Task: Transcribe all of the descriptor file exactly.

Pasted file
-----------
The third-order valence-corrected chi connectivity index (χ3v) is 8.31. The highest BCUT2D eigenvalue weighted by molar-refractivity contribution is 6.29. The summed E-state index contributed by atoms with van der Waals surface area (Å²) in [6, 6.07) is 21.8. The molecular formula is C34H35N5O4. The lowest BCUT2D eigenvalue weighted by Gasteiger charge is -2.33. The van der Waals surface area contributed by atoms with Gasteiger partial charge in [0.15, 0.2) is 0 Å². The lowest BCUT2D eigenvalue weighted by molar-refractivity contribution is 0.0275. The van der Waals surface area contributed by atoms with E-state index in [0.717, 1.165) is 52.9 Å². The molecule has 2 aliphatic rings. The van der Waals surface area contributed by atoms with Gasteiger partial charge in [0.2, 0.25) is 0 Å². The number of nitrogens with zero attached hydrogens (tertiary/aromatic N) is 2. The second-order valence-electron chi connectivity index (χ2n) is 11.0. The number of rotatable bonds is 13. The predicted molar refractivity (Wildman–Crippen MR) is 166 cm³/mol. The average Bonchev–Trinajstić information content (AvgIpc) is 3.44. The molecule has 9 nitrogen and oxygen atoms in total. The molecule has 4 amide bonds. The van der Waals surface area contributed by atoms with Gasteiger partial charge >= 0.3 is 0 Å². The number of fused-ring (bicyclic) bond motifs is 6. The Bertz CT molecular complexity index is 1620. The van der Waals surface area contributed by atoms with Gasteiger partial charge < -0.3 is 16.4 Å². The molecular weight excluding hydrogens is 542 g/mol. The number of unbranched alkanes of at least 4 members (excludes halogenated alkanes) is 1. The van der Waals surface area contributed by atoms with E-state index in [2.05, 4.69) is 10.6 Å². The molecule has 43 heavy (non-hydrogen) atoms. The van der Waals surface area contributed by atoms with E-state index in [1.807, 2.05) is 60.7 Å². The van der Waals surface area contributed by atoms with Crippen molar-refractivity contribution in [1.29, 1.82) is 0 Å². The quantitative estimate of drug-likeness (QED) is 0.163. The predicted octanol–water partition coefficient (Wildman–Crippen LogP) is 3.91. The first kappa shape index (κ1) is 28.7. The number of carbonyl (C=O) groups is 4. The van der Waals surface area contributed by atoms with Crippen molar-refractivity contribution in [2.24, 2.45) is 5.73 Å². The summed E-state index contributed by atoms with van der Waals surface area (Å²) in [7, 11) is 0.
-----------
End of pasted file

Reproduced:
The third-order valence-corrected chi connectivity index (χ3v) is 8.31. The highest BCUT2D eigenvalue weighted by molar-refractivity contribution is 6.29. The summed E-state index contributed by atoms with van der Waals surface area (Å²) in [6, 6.07) is 21.8. The molecular formula is C34H35N5O4. The lowest BCUT2D eigenvalue weighted by Gasteiger charge is -2.33. The van der Waals surface area contributed by atoms with Gasteiger partial charge in [0.15, 0.2) is 0 Å². The lowest BCUT2D eigenvalue weighted by molar-refractivity contribution is 0.0275. The van der Waals surface area contributed by atoms with E-state index in [0.717, 1.165) is 52.9 Å². The molecule has 2 aliphatic rings. The van der Waals surface area contributed by atoms with Gasteiger partial charge in [0.2, 0.25) is 0 Å². The number of nitrogens with zero attached hydrogens (tertiary/aromatic N) is 2. The second-order valence-electron chi connectivity index (χ2n) is 11.0. The number of rotatable bonds is 13. The predicted molar refractivity (Wildman–Crippen MR) is 166 cm³/mol. The average Bonchev–Trinajstić information content (AvgIpc) is 3.44. The molecule has 9 nitrogen and oxygen atoms in total. The molecule has 4 amide bonds. The van der Waals surface area contributed by atoms with Gasteiger partial charge >= 0.3 is 0 Å². The number of fused-ring (bicyclic) bond motifs is 6. The Bertz CT molecular complexity index is 1620. The van der Waals surface area contributed by atoms with Gasteiger partial charge < -0.3 is 16.4 Å². The molecular weight excluding hydrogens is 542 g/mol. The number of unbranched alkanes of at least 4 members (excludes halogenated alkanes) is 1. The van der Waals surface area contributed by atoms with E-state index in [2.05, 4.69) is 10.6 Å². The molecule has 43 heavy (non-hydrogen) atoms. The van der Waals surface area contributed by atoms with E-state index in [1.807, 2.05) is 60.7 Å². The van der Waals surface area contributed by atoms with Crippen molar-refractivity contribution in [1.29, 1.82) is 0 Å². The quantitative estimate of drug-likeness (QED) is 0.163. The predicted octanol–water partition coefficient (Wildman–Crippen LogP) is 3.91. The first kappa shape index (κ1) is 28.7. The number of carbonyl (C=O) groups is 4. The van der Waals surface area contributed by atoms with Crippen molar-refractivity contribution in [2.24, 2.45) is 5.73 Å². The summed E-state index contributed by atoms with van der Waals surface area (Å²) in [7, 11) is 0.